Edited By George RR Martin
Authors: George RR Martin, Howard Waldrop, Roger Zelazny, Walter Jon Williams, Melinda M. Snodgrass, Lewis Shiner, Victor Milan, Edward Bryant, Leanne C. Harper, Stephen Leigh, John J. Miller
Published in 1987
Available in paperback from online sources
It’s 1947 and the world is still recovering from WWII. In America an alien craft crash lands, and its occupant demands to be taken to the President as he has grave news. He is an exile from his home world; his race has chosen Earth as the test ground for a deadly virus. A test he objected to. During a battle in orbit he destroyed the ship carrying the bomb but it fell to Earth, he wants to help find it.
The bomb however falls into the hands of criminals, and they plan to extort money from New York. During an aerial battle with the hero known as Jetboy, the criminal’s airship is destroyed and the bomb detonated. Everyone breathes a sigh of relief; the bomb was high up in the stratosphere and too high to do any damage. How wrong they were.
The virus falls on New York, and due to being exploded in the high atmosphere it soon travels round the world. Over the following days, weeks, months and years it wreaks havoc, killing tens of thousands, they are looked on as the lucky ones. Those that survive exposure are altered, mutated; they fall into two types, those known as Jokers and those known as Aces.
The Jokers are horribly deformed, a combination of human, animal and monster. Some die soon after transforming, others linger for years in pain and despair. The Aces are called luckier, in them the virus awakes latent psi powers creating super-powered beings, some can fly, some are near indestructible, some possibly immortal.
The virus gets called the Wild Card Virus, because it’s the luck of the draw which strain you will get.
Before I picked up this book I’d never heard of a mosaic novel before. Mosaic novels are made up of an assortment of stories, by different authors; that tell the same story. Of the dozen or so authors that contributed to the first Wild Card book, all of them created their own characters. Some went for Jokers, others for Aces. They tell the story from the arrival of the alien known as Dr. Tachyon’s craft, on to Jetboy’s heroic battle and then into the after-effects of the virus release.
The diverse styles of writing work well together to tell the story as a whole. Some are dark, some humorous and some down-right weird. The characters created are part fantastical and part superhero. Some even don costumes and fight crime, most have names to match their personal afflictions. But underneath all the stories the world we know, the real history of the 20th Century, shines through as the various Jokers and Aces become involved in events that shaped the world today.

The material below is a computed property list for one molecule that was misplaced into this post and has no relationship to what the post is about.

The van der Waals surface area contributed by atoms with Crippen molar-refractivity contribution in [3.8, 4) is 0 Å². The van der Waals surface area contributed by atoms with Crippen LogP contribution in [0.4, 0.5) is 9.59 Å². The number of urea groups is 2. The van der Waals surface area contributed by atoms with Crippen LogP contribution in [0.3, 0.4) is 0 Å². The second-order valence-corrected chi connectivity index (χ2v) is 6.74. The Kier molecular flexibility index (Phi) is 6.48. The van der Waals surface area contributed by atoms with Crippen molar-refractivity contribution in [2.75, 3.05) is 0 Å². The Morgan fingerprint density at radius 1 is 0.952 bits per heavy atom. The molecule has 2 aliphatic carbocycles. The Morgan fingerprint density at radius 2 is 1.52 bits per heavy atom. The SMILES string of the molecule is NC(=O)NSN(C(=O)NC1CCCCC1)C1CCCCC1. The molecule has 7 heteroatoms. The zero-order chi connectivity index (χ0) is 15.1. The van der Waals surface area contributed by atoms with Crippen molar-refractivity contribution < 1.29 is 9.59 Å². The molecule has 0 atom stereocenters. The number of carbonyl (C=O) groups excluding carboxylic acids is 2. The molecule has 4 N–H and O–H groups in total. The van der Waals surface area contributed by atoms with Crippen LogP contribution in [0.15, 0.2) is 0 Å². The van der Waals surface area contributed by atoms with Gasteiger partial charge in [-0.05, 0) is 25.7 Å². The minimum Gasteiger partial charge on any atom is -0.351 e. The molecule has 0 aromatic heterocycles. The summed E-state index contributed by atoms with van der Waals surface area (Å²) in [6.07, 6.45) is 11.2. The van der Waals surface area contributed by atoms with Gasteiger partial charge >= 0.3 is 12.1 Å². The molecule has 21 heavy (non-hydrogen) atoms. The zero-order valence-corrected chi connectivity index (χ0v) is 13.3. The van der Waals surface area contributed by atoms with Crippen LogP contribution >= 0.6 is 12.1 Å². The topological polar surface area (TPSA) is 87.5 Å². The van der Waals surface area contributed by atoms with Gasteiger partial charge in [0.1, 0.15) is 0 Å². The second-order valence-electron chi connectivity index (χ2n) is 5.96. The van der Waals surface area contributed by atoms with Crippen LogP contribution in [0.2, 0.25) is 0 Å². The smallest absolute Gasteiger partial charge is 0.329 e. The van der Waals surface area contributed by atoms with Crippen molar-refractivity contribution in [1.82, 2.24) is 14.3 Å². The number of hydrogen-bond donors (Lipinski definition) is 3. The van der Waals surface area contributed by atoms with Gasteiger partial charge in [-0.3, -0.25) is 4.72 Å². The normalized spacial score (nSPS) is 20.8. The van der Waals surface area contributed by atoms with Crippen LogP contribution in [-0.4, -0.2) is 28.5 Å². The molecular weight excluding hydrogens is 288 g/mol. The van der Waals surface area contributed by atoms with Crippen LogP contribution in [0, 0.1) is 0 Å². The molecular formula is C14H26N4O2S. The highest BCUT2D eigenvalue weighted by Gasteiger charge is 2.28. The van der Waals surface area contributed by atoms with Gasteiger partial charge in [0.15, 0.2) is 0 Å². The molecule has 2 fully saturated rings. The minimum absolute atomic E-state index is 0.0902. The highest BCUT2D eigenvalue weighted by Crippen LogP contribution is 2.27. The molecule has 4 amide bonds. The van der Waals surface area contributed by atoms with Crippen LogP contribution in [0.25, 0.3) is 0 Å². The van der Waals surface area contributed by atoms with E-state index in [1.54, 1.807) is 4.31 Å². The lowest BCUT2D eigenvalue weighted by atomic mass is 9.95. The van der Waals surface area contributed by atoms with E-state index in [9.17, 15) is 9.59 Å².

Dr. Tachyon, the enigmatic alien come to save the world, The Sleeper, Croyd Crenson whose peculiar strain of the virus has him changing from Joker to Ace every time he sleeps, Golden Boy and the Four Aces, think The Avengers, The Great and Powerful Turtle, a boy who wants to be a superhero, Fortunato, empowered by Tantric sex, Puppetman, a twisted control freak who uses his power to control others and Gimli the political activist who will fight for Joker rights no matter who gets hurt.
One of the main themes evident throughout is the segregation and persecution of the Jokers. The main ghetto is in New York, directly under where Jetboy died destroying the alien bomb. Known as Jokertown it is a dismal area, the buildings unsafe, the streets dirty; crime rampant. The Jokers are virtual prisoners, unable to work, shunned by those not afflicted by the virus. Their lives are full of hate and pain, making Jokertown the hub of protests for Joker rights and the site of riots and death.
The book also covers the famous House Committee on Un-American Activities and McCarthyism. But here, as well as trying to root out Communists the committee is hunting for Aces and branding them as subversives and a threat to national security. Unlike the Jokers, Aces outwardly look normal, they hide their powers from society for fear of reprisals or imprisonment.
There is some pretty heavy subjects covered in the various stories, the way both Aces and Jokers are treated mirrors what was happening all over America with segregation. As the stories progress – this first book covers from 1947 up to the late 1970s – they incorporate Vietnam, the summer of love, and the struggle for racial equality. There are no punches held, it is graphic in places, but the sex and violence are not gratuitous.
The Wild Card shared universe has spawned 20 books to date, the latest released recently. They re-write the history of the late 20th Century. It is full of fictional and real characters, some world events play out as we known, but some history is re-written because of the involvement of Aces, and in some part Jokers. Edited by George RR Martin, who also contributes a story, this collection of stories is a riveting read, full of colourful characters, action, sex and thought provoking dilemmas.